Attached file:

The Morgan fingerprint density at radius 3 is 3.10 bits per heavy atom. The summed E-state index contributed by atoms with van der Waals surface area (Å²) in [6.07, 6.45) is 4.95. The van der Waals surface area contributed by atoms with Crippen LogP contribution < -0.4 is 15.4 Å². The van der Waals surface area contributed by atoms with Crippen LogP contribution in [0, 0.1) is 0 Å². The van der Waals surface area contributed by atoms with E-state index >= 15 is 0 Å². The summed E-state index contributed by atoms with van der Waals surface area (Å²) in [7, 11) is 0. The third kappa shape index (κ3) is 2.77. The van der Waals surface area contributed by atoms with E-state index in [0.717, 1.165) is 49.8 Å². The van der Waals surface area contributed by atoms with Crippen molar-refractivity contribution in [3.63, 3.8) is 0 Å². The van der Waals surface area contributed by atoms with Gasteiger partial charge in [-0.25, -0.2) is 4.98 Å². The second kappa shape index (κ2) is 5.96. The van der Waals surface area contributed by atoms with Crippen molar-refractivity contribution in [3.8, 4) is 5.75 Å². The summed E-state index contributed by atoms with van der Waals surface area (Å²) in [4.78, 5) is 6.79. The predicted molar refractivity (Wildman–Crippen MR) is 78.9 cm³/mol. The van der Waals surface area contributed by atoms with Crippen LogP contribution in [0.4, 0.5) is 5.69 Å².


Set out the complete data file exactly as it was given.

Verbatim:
The Morgan fingerprint density at radius 3 is 3.10 bits per heavy atom. The summed E-state index contributed by atoms with van der Waals surface area (Å²) in [6.07, 6.45) is 4.95. The van der Waals surface area contributed by atoms with Crippen LogP contribution < -0.4 is 15.4 Å². The van der Waals surface area contributed by atoms with Crippen LogP contribution in [0, 0.1) is 0 Å². The van der Waals surface area contributed by atoms with E-state index >= 15 is 0 Å². The summed E-state index contributed by atoms with van der Waals surface area (Å²) in [7, 11) is 0. The third kappa shape index (κ3) is 2.77. The van der Waals surface area contributed by atoms with E-state index in [0.717, 1.165) is 49.8 Å². The van der Waals surface area contributed by atoms with Crippen molar-refractivity contribution in [3.63, 3.8) is 0 Å². The van der Waals surface area contributed by atoms with Gasteiger partial charge in [-0.25, -0.2) is 4.98 Å². The second kappa shape index (κ2) is 5.96. The van der Waals surface area contributed by atoms with Crippen molar-refractivity contribution in [3.8, 4) is 5.75 Å². The summed E-state index contributed by atoms with van der Waals surface area (Å²) in [4.78, 5) is 6.79. The predicted molar refractivity (Wildman–Crippen MR) is 78.9 cm³/mol. The van der Waals surface area contributed by atoms with Crippen LogP contribution in [0.4, 0.5) is 5.69 Å².